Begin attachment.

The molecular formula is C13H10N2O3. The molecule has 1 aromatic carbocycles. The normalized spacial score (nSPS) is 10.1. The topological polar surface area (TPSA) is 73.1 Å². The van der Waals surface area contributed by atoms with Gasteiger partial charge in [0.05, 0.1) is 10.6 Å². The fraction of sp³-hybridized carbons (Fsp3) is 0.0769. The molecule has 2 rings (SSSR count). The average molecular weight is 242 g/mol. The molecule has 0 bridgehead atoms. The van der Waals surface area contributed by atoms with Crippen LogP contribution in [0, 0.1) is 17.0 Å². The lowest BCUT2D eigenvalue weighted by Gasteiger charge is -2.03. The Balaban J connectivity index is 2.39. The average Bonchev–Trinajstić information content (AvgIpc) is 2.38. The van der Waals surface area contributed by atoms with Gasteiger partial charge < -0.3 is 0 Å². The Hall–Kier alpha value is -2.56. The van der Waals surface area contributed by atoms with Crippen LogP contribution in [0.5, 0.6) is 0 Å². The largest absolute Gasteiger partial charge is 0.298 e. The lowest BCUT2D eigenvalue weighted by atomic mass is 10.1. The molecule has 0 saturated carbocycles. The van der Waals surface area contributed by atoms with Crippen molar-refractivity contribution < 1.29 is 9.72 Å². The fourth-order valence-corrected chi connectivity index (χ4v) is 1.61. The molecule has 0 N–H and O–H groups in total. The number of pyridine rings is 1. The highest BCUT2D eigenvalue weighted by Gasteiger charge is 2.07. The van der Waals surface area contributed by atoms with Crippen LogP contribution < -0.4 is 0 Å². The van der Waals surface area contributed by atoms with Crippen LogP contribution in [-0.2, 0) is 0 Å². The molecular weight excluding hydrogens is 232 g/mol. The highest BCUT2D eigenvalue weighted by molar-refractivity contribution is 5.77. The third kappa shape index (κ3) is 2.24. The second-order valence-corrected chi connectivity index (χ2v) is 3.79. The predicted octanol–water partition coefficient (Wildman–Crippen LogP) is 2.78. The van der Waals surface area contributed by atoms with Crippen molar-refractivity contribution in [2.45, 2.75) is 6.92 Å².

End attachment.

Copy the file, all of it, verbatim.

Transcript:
The molecular formula is C13H10N2O3. The molecule has 1 aromatic carbocycles. The normalized spacial score (nSPS) is 10.1. The topological polar surface area (TPSA) is 73.1 Å². The van der Waals surface area contributed by atoms with Gasteiger partial charge in [0.05, 0.1) is 10.6 Å². The fraction of sp³-hybridized carbons (Fsp3) is 0.0769. The molecule has 2 rings (SSSR count). The average molecular weight is 242 g/mol. The molecule has 0 bridgehead atoms. The van der Waals surface area contributed by atoms with Crippen LogP contribution in [0, 0.1) is 17.0 Å². The lowest BCUT2D eigenvalue weighted by Gasteiger charge is -2.03. The Balaban J connectivity index is 2.39. The average Bonchev–Trinajstić information content (AvgIpc) is 2.38. The van der Waals surface area contributed by atoms with Gasteiger partial charge < -0.3 is 0 Å². The Hall–Kier alpha value is -2.56. The van der Waals surface area contributed by atoms with Crippen LogP contribution in [0.5, 0.6) is 0 Å². The largest absolute Gasteiger partial charge is 0.298 e. The lowest BCUT2D eigenvalue weighted by atomic mass is 10.1. The molecule has 0 saturated carbocycles. The van der Waals surface area contributed by atoms with Crippen molar-refractivity contribution < 1.29 is 9.72 Å². The fourth-order valence-corrected chi connectivity index (χ4v) is 1.61. The molecule has 0 N–H and O–H groups in total. The number of pyridine rings is 1. The highest BCUT2D eigenvalue weighted by Gasteiger charge is 2.07. The van der Waals surface area contributed by atoms with Crippen LogP contribution < -0.4 is 0 Å². The van der Waals surface area contributed by atoms with Crippen LogP contribution in [-0.2, 0) is 0 Å². The molecular weight excluding hydrogens is 232 g/mol. The highest BCUT2D eigenvalue weighted by molar-refractivity contribution is 5.77. The third kappa shape index (κ3) is 2.24. The second-order valence-corrected chi connectivity index (χ2v) is 3.79. The predicted octanol–water partition coefficient (Wildman–Crippen LogP) is 2.78. The van der Waals surface area contributed by atoms with Crippen molar-refractivity contribution in [2.45, 2.75) is 6.92 Å².